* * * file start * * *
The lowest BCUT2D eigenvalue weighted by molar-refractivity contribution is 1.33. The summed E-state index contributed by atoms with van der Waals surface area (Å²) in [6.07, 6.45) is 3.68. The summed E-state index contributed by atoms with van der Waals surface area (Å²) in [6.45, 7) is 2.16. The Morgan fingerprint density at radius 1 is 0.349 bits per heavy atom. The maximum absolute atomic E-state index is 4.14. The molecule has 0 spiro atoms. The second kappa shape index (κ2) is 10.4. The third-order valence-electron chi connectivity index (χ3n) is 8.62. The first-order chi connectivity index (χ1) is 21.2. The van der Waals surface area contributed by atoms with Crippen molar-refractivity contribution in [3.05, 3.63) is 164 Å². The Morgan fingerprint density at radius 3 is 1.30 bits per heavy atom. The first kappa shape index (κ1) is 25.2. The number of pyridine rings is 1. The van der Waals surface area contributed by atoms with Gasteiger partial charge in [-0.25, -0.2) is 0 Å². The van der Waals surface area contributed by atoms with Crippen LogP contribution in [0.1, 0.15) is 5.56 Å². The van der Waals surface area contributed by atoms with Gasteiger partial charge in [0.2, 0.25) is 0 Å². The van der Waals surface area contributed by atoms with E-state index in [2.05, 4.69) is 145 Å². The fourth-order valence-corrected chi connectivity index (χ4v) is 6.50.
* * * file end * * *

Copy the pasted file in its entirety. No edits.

The lowest BCUT2D eigenvalue weighted by molar-refractivity contribution is 1.33. The summed E-state index contributed by atoms with van der Waals surface area (Å²) in [6.07, 6.45) is 3.68. The summed E-state index contributed by atoms with van der Waals surface area (Å²) in [6.45, 7) is 2.16. The Morgan fingerprint density at radius 1 is 0.349 bits per heavy atom. The maximum absolute atomic E-state index is 4.14. The molecule has 0 spiro atoms. The second kappa shape index (κ2) is 10.4. The third-order valence-electron chi connectivity index (χ3n) is 8.62. The first-order chi connectivity index (χ1) is 21.2. The van der Waals surface area contributed by atoms with Crippen molar-refractivity contribution in [3.05, 3.63) is 164 Å². The Morgan fingerprint density at radius 3 is 1.30 bits per heavy atom. The first kappa shape index (κ1) is 25.2. The number of pyridine rings is 1. The van der Waals surface area contributed by atoms with Gasteiger partial charge in [-0.25, -0.2) is 0 Å². The van der Waals surface area contributed by atoms with Crippen LogP contribution in [0.1, 0.15) is 5.56 Å². The van der Waals surface area contributed by atoms with Gasteiger partial charge in [0.2, 0.25) is 0 Å². The van der Waals surface area contributed by atoms with E-state index in [2.05, 4.69) is 145 Å². The fourth-order valence-corrected chi connectivity index (χ4v) is 6.50.